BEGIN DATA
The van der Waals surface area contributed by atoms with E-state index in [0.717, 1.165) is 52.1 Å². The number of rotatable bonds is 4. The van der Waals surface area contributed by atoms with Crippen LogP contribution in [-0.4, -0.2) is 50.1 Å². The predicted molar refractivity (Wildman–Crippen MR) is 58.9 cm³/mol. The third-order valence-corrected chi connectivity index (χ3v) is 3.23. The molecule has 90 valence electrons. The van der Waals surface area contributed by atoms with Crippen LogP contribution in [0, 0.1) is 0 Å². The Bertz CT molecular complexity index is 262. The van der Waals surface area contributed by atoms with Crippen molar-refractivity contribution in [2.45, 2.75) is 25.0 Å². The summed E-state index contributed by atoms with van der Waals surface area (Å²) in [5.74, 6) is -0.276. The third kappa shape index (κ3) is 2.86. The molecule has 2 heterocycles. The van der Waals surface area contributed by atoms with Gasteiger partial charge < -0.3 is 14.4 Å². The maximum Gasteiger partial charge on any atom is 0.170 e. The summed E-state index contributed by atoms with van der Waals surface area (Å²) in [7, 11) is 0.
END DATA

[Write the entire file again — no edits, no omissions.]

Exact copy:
The van der Waals surface area contributed by atoms with E-state index in [0.717, 1.165) is 52.1 Å². The number of rotatable bonds is 4. The van der Waals surface area contributed by atoms with Crippen LogP contribution in [-0.4, -0.2) is 50.1 Å². The predicted molar refractivity (Wildman–Crippen MR) is 58.9 cm³/mol. The third-order valence-corrected chi connectivity index (χ3v) is 3.23. The molecule has 90 valence electrons. The van der Waals surface area contributed by atoms with Crippen LogP contribution in [0, 0.1) is 0 Å². The Bertz CT molecular complexity index is 262. The van der Waals surface area contributed by atoms with Crippen molar-refractivity contribution in [2.45, 2.75) is 25.0 Å². The summed E-state index contributed by atoms with van der Waals surface area (Å²) in [5.74, 6) is -0.276. The third kappa shape index (κ3) is 2.86. The molecule has 2 heterocycles. The van der Waals surface area contributed by atoms with Gasteiger partial charge < -0.3 is 14.4 Å². The maximum Gasteiger partial charge on any atom is 0.170 e. The summed E-state index contributed by atoms with van der Waals surface area (Å²) in [7, 11) is 0.